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(This question is not a duplicate because it is primarily concerned with how different zero dimensional objects/singularities with zero volume, are able to contain differing information on black holes such as their differing masses.) If a non-rotating black hole singularity is a zero dimensional point with zero volume, and if different black holes have different masses, then how can the differing masses be represented by the same singularity? There would seem to be no space to encode any differences at all between black holes of different masses? This would seem to suggest that non-rotating black holes have something larger than a singularity at their cores. Perhaps there is a state of matter with non-infinite density that is denser than a neutron star, or even a theorized quark star. If the "singularity" in a rotating black hole is a ring with zero dimensional thickness, and thus again zero volume, then the question is the same. How are the differences between differing black holes stored in an object of zero volume, differences such as mass and charge. Zero volume seems to preclude the storage of any information since there is no structure in which to store information. Where have I gone wrong in my understanding?

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marked as duplicate by John Rennie black-holes May 27 at 9:30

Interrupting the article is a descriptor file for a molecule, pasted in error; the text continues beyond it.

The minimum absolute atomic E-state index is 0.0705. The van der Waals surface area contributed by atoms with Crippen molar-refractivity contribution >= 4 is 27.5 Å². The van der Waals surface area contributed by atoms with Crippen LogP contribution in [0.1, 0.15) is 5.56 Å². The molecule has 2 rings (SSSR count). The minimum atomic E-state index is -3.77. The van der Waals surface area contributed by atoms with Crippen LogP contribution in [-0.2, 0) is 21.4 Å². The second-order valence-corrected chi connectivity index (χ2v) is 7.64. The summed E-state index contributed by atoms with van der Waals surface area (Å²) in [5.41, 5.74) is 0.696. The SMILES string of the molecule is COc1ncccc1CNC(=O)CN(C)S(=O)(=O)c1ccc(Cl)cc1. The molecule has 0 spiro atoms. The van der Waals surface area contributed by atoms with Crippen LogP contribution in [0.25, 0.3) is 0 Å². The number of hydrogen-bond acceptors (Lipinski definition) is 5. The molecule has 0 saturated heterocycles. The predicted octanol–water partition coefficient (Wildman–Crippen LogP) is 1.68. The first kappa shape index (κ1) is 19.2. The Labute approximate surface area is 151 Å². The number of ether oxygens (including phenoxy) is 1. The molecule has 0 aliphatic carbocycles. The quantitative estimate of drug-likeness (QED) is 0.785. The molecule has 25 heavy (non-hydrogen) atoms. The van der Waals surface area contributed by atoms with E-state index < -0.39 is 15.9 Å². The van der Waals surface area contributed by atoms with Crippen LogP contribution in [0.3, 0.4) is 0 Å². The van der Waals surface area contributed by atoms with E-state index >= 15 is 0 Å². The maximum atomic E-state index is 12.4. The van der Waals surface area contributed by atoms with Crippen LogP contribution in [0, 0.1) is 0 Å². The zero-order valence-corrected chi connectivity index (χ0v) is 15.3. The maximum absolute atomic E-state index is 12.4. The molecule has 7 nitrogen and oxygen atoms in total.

This question has been asked before and already has an answer. If those answers do not fully address your question, please ask a new question.

  • $\begingroup$ Here I thought black holes were simply bigger on the inside. ; ) $\endgroup$ – candied_orange May 27 at 0:44
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Do not confuse mass with mass density. Every object has a theoretical center of mass point. Newton's distance between masses in his gravitational equation refers to these points for example. The sun and earth have quite different masses, however if you could compress their mass densities down so that their spatial extensions coincided with the mass points then you would have two mass points each with zero spatial extension but with different masses. Of course neither of these objects has enough mass to allow gravity to compress them down to a single point. Quantum theory and the planck scale also throw a little wrinkle into this reasoning

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